A peculiar example of a patient-spirited and wise decision, no? And what are we to make of this?

FDA scientists I have encountered do care deeply about patients and want to say “yes” to safe and effective new therapies. Regulatory approval is the only bridge between miracles in the laboratory and lifesaving treatments. Yet until FDA reviewers can be scientifically confident of the benefits and risks of a new technology, their duty is to stop it—and stop it they will. (emphasis added).

von Eschenbach ends with what sounds like a threat or perhaps, as they say, it is a promise. Unless Congress funds the FDA at higher levels and lets it regulate itself:

…we had better get used to the agency saying no by calling “time out” or, worse, “game over” for American companies developing new, vital technologies like regenerative medicine.

Frankly, I do not want to “get used” to the FDA saying game over for American companies but nor do I trust Congress to solve this problem. Thus, von Eschenbach convinces me that if we do want new, vital technologies like regenerative medicine we need more fundamental reform.

Andy Grove on Reforming the FDA

In an important editorial in Science, Andy Grove, former Chief Executive Officer of Intel Corporation, advocates restricting the FDA to safety-only trials. Instead of FDA required efficacy trials patients would be tracked using a very large, open database.

The biomedical industry spends over $50 billion per year on research and development and produces some 20 new drugs….A breakthrough in regulation is needed to create a system that does more with fewer patients.

While safety-focused Phase I trials would continue under their [FDA] jurisdiction, establishing efficacy would no longer be under their purview. Once safety is proven, patients could access the medicine in question through qualified physicians. Patients’ responses to a drug would be stored in a database, along with their medical histories. Patient identity would be protected by biometric identifiers, and the database would be open to qualified medical researchers as a “commons.” The response of any patient or group of patients to a drug or treatment would be tracked and compared to those of others in the database who were treated in a different manner or not at all. These comparisons would provide insights into the factors that determine real-life efficacy: how individuals or subgroups respond to the drug. This would liberate drugs from the tyranny of the averages that characterize trial information today. The technology would facilitate such comparisons at incredible speeds and could quickly highlight negative results. As the patient population in the database grows and time passes, analysis of the data would also provide the information needed to conduct postmarketing studies and comparative effectiveness research.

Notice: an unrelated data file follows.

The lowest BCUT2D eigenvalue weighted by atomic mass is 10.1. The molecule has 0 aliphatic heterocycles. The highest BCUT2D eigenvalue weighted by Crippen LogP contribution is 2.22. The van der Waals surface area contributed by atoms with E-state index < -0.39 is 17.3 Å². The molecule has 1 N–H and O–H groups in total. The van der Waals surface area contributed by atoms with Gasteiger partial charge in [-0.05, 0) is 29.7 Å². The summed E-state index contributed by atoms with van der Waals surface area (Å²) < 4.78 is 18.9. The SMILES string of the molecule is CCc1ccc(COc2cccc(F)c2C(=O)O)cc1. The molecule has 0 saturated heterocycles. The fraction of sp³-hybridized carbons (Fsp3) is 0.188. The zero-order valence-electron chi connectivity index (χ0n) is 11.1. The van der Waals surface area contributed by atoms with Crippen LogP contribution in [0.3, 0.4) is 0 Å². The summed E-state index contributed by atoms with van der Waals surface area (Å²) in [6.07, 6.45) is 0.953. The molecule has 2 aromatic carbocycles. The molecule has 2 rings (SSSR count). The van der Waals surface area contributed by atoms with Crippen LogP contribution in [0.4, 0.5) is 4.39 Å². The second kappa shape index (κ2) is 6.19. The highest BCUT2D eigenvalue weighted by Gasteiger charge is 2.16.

Grove cites Boldin and Swamidass and especially Bartley Madden’s important book, Free to Choose Medicine, as inspiration for this proposal. By the way, I also recommend Madden’s book very highly (I am also proud to note my bias in this regard).

I have long advocated restricting the FDA to safety only trials (see, for example, FDAReview.org and my paper on off-label prescribing) and it seems that this idea, once considered outlandish, is now rapidly gathering advocates.

Addendum: Derek Lowe offers useful comments (see also Kevin Outterson below). One point that I think the critics miss is that nothing in Groves’s proposal and certainly not in Madden’s proposal which is somewhat different or in anything that I have advocated precludes randomized clinical trials for efficacy. Indeed, I strongly support such trials and have argued for greater funding so such trials can be done not by the pharmaceutical companies but by more objective third parties.